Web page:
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According to various articles (e.g. here and here) attribute results on ASP.NET MVC Actions may be cached and not executed again when a controller action is called.

That behavior is not desired in my case (e.g. I have an authorization system based on my own attributes and IPs, role checks that need to execute every time, and other things).

How can I prevent ASP.NET MVC from caching my attributes/attribute execution results and guarantee that they are executed every time?

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To clarify, caching is done by ASP.NET, not ASP.NET MVC. That's part of the reason this is hard to do right inside an attribute! –  Craig Stuntz Sep 18 '09 at 1:57

2 Answers 2

up vote 3 down vote accepted

Look at the source code for the AuthorizeAttribute (on Codeplex or via Reflector) to see how it goes about turning off caching for authorized pages. I refactored it into a separate method on my custom authorization attribute which derives from AuthorizeAttribute.

protected void CacheValidateHandler( HttpContext context, object data, ref HttpValidationStatus validationStatus )
    validationStatus = OnCacheAuthorization( new HttpContextWrapper( context ) );

protected void SetCachePolicy( AuthorizationContext filterContext )
    // ** IMPORTANT **
    // Since we're performing authorization at the action level, the authorization code runs
    // after the output caching module. In the worst case this could allow an authorized user
    // to cause the page to be cached, then an unauthorized user would later be served the
    // cached page. We work around this by telling proxies not to cache the sensitive page,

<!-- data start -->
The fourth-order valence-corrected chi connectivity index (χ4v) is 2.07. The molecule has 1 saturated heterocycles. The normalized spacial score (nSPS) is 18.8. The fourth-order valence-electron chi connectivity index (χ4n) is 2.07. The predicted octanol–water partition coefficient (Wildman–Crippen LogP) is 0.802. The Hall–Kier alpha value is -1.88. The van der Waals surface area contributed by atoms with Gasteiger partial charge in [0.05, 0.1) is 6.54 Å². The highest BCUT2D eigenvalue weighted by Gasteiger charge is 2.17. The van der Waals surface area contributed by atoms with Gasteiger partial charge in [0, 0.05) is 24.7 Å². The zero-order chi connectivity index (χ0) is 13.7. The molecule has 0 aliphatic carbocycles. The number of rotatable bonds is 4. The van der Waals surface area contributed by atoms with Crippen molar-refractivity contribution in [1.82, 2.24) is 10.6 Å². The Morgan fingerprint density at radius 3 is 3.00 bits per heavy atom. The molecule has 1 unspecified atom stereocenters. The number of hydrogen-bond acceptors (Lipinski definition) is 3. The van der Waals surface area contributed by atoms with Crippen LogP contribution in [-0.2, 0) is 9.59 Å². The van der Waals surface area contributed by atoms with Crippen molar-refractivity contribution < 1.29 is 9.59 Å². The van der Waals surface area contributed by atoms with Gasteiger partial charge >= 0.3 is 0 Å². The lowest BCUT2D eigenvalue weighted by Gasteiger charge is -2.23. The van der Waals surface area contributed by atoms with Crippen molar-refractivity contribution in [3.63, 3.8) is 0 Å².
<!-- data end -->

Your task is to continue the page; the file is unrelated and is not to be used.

// then we hook our custom authorization code into the caching mechanism so that we have
    // the final say on whether a page should be served from the cache.
    HttpCachePolicyBase cachePolicy = filterContext.HttpContext.Response.Cache;
    cachePolicy.SetProxyMaxAge( new TimeSpan( 0 ) );
    cachePolicy.AddValidationCallback( CacheValidateHandler, null /* data */);
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I just finished a spirited discussion with Craig Stuntz (the author of the first article you listed).

I ended up using an AuthorizeAttribute with AuthorizeCore to guarantee that authorization is called even in the event the page is cached.

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You gave in????? ;) Can you give a synopsis of your final reasoning? –  Alex Sep 17 '09 at 21:44
My middle solution was to simply disable all caching in the Response during OnActionExecuted. It did seem a little ham-fisted, when AuthorizeCore should do the same thing for me. –  Peter J Sep 17 '09 at 22:14
Need some clarification here: stackoverflow.com/questions/1441799/… –  Alex Sep 17 '09 at 23:20

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